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Blog Review: Persona 4


Every once in a while, a game comes along that is so well done, and leaves you with such a good feeling upon completing it, that it makes reviewing it extraordinarily difficult. Persona 4 is one of those games. On occasion, a game flies under the radar, even to the hardcore lovers of the related genre. Persona 4 is one of those games. If you enjoy seeing a lot of harsh critiques in a review, this might be where you want to stop. Persona 4 is an exceptionally well put together game that even those systematically barred from the Japanese RPG genre should sit down and play.

Persona 4 follows the story of seven drastically different high school students (and one…thing, for lack of better explanation), whose fates run the same line in a crazy train murder mystery. Your character is a city boy sent off to the back country town of Iniba for a year by his parents. You stay with your mother's brother, Dojima, and his daughter Nanako. Within the first few days you will be quickly introduced to Chie, Yukiko, and Yosuke. Soon thereafter, everything goes downhill and chaos ensues. Long story short, someone is throwing people into a world within T.V. (yah, that's not a typo) and those people are dying. Luckily for you, you discover your ability to enter the T.V. world whilst testing out the "Midnight Channel" that Chie brings up during school. From that point forward, you and your friends decide to solve the case, and so the game begins.

Say hello to the investigation team.

Persona 4 is nothing like you've played before in a JRPG (unless you've played prior games in the series, of course). The game centers around managing your time wisely, dividing your days up into spending time battling, social linking, and working, amongst other things. Social linking is the most important thing you can be doing at any given time, besides battling. The basic idea behind social links is that, upon making an acquaintance, every time you spend time with that person you work towards leveling up that social link. Each social link has an arcana attached to it, which in turn reflects in your ability to create personas (summons). This is incredibly important, and also a great deal of fun as each character has their own story line, and is incredibly well realized.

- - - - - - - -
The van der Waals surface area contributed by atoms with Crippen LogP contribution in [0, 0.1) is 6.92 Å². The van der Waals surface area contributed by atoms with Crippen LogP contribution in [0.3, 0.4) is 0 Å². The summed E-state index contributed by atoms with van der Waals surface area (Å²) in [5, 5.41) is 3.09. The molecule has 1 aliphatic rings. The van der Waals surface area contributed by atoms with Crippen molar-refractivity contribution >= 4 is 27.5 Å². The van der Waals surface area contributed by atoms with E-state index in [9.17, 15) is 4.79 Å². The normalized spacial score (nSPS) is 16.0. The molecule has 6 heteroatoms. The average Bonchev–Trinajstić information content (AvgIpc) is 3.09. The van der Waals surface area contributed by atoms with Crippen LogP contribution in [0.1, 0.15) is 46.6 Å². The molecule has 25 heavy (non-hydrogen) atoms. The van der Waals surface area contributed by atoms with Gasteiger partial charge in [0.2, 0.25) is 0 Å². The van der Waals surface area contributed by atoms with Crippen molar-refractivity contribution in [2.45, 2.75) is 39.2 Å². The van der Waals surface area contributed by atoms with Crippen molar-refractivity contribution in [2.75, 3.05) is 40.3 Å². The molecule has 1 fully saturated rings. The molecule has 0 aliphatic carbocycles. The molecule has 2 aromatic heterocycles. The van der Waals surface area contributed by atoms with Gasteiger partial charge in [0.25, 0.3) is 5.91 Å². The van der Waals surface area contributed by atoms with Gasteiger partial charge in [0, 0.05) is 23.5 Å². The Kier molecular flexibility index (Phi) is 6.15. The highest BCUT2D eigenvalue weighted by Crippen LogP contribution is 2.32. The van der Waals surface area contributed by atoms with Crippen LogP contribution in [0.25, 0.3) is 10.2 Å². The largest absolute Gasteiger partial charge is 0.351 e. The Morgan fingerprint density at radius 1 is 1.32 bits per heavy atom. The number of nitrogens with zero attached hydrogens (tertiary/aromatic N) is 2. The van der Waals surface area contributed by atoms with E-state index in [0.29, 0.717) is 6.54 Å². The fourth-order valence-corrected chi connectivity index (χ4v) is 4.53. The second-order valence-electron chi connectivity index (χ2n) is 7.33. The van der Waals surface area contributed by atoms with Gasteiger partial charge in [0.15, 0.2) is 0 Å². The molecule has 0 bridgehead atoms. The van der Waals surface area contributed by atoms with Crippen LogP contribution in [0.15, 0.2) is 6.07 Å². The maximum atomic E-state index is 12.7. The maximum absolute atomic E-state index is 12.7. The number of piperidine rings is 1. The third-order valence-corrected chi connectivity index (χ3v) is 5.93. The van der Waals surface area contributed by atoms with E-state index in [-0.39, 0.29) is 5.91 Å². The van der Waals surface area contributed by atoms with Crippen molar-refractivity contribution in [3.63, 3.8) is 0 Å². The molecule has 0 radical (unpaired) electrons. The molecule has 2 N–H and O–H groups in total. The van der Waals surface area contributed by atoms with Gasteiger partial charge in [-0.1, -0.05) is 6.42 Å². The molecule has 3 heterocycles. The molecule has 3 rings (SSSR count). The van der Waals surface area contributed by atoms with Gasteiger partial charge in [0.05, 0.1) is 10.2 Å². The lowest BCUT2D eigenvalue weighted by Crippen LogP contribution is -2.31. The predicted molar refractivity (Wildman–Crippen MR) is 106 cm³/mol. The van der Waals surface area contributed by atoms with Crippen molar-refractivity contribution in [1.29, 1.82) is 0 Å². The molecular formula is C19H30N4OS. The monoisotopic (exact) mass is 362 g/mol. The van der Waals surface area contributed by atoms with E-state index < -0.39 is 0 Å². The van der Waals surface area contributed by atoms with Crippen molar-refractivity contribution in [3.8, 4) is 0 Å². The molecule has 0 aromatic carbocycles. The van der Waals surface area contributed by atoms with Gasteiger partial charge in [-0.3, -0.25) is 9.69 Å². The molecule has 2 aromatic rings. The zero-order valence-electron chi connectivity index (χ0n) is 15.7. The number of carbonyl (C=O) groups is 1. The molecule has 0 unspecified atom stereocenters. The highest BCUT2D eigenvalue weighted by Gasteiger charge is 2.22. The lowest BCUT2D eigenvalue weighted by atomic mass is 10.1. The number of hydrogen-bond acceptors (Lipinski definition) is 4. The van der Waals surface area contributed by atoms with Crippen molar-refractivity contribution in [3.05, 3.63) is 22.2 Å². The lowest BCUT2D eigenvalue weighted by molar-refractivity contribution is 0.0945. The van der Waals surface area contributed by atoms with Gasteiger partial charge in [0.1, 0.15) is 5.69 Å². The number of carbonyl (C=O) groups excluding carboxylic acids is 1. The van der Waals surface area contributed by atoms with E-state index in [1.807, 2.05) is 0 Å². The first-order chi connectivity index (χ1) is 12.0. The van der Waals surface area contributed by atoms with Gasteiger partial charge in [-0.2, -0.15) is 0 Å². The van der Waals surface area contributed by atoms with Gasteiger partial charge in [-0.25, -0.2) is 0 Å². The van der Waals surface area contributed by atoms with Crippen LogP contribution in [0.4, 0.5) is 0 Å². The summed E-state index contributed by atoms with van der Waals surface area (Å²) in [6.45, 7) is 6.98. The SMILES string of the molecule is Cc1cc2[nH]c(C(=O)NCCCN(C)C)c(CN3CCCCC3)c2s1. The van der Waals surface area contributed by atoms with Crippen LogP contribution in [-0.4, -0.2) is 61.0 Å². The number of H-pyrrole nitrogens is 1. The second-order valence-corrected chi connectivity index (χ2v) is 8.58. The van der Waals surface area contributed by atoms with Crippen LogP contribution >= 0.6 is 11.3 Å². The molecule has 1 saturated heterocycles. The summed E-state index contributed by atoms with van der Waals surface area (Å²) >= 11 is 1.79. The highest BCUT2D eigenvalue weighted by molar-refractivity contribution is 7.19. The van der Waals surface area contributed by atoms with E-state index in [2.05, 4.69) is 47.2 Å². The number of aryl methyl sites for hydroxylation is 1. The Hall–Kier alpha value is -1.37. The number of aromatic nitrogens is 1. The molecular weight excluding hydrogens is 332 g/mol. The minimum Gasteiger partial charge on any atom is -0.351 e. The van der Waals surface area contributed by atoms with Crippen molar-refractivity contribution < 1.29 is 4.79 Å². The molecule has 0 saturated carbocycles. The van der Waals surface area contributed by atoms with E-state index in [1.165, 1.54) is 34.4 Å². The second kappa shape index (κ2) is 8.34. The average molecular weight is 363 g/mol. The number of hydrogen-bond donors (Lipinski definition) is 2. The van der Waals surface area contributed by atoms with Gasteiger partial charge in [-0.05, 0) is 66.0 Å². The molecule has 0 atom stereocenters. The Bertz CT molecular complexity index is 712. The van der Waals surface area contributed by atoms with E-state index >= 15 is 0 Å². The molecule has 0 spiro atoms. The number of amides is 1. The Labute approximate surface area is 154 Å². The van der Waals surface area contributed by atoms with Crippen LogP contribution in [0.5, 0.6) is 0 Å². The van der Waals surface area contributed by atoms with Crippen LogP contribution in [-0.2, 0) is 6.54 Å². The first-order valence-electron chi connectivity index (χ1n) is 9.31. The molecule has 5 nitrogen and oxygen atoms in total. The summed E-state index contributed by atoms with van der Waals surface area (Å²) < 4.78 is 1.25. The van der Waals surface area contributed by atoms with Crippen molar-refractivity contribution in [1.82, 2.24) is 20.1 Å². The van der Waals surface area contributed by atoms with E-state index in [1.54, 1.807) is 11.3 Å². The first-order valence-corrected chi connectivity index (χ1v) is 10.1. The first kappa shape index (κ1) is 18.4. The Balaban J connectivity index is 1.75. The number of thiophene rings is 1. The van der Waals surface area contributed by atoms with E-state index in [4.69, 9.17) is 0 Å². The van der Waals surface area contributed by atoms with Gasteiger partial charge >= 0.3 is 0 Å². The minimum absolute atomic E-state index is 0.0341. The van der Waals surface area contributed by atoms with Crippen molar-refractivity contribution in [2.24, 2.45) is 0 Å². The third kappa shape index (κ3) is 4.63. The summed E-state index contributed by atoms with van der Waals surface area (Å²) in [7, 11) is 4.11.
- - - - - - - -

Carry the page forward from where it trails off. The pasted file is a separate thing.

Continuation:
As mentioned above, you can also take on a number of part time jobs. These jobs will not only give you some extra spending money, but they also will boost one or more of your courage, understanding, knowledge, diligence, or expression stats. These each have levels to themselves, and at certain points they will allow you more dialog options. Progressing through some of the social links will even require you to be at a certain level in one of these before you can move on. The same goes for many of the more lucrative jobs. Some of the jobs have social links attached to them, making these stats a valuable thing to keep tabs on. Everyday actions will also boost these stats, along with reading books, so they are almost always being raised in some way.